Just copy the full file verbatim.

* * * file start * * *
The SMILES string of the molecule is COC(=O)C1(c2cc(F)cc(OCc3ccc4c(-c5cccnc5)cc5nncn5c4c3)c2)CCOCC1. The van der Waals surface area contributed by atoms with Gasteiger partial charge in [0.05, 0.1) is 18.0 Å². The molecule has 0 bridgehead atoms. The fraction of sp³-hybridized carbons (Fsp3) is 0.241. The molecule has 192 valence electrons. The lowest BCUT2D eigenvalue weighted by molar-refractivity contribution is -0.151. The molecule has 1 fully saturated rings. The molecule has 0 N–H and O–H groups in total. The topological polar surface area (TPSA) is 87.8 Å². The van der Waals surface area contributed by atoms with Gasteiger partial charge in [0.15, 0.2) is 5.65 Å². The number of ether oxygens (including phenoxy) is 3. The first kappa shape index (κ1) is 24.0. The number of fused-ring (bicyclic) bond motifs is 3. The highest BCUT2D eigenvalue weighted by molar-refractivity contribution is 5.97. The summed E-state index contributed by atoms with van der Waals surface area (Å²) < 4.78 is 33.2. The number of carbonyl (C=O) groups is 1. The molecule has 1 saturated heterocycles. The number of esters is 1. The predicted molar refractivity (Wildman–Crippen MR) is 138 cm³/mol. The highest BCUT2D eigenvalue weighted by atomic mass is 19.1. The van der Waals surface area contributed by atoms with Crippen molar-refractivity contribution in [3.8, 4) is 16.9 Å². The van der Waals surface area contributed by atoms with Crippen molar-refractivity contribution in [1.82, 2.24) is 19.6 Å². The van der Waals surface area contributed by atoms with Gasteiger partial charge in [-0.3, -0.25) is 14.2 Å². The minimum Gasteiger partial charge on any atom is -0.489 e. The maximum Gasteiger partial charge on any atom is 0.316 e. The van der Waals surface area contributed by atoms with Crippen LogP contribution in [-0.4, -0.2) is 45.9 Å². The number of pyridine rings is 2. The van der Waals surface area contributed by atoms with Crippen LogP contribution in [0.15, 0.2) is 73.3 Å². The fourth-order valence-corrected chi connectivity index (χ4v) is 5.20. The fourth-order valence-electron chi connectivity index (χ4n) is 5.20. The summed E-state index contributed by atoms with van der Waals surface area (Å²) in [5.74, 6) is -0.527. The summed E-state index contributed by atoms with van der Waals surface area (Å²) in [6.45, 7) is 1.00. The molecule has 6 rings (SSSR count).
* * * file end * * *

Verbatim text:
The SMILES string of the molecule is COC(=O)C1(c2cc(F)cc(OCc3ccc4c(-c5cccnc5)cc5nncn5c4c3)c2)CCOCC1. The van der Waals surface area contributed by atoms with Gasteiger partial charge in [0.05, 0.1) is 18.0 Å². The molecule has 0 bridgehead atoms. The fraction of sp³-hybridized carbons (Fsp3) is 0.241. The molecule has 192 valence electrons. The lowest BCUT2D eigenvalue weighted by molar-refractivity contribution is -0.151. The molecule has 1 fully saturated rings. The molecule has 0 N–H and O–H groups in total. The topological polar surface area (TPSA) is 87.8 Å². The van der Waals surface area contributed by atoms with Gasteiger partial charge in [0.15, 0.2) is 5.65 Å². The number of ether oxygens (including phenoxy) is 3. The first kappa shape index (κ1) is 24.0. The number of fused-ring (bicyclic) bond motifs is 3. The highest BCUT2D eigenvalue weighted by molar-refractivity contribution is 5.97. The summed E-state index contributed by atoms with van der Waals surface area (Å²) < 4.78 is 33.2. The number of carbonyl (C=O) groups is 1. The molecule has 1 saturated heterocycles. The number of esters is 1. The predicted molar refractivity (Wildman–Crippen MR) is 138 cm³/mol. The highest BCUT2D eigenvalue weighted by atomic mass is 19.1. The van der Waals surface area contributed by atoms with Crippen molar-refractivity contribution in [3.8, 4) is 16.9 Å². The van der Waals surface area contributed by atoms with Crippen molar-refractivity contribution in [1.82, 2.24) is 19.6 Å². The van der Waals surface area contributed by atoms with Gasteiger partial charge in [-0.3, -0.25) is 14.2 Å². The minimum Gasteiger partial charge on any atom is -0.489 e. The maximum Gasteiger partial charge on any atom is 0.316 e. The van der Waals surface area contributed by atoms with Crippen LogP contribution in [-0.4, -0.2) is 45.9 Å². The number of pyridine rings is 2. The van der Waals surface area contributed by atoms with Crippen LogP contribution in [0.15, 0.2) is 73.3 Å². The fourth-order valence-corrected chi connectivity index (χ4v) is 5.20. The fourth-order valence-electron chi connectivity index (χ4n) is 5.20. The summed E-state index contributed by atoms with van der Waals surface area (Å²) in [5.74, 6) is -0.527. The summed E-state index contributed by atoms with van der Waals surface area (Å²) in [6.45, 7) is 1.00. The molecule has 6 rings (SSSR count).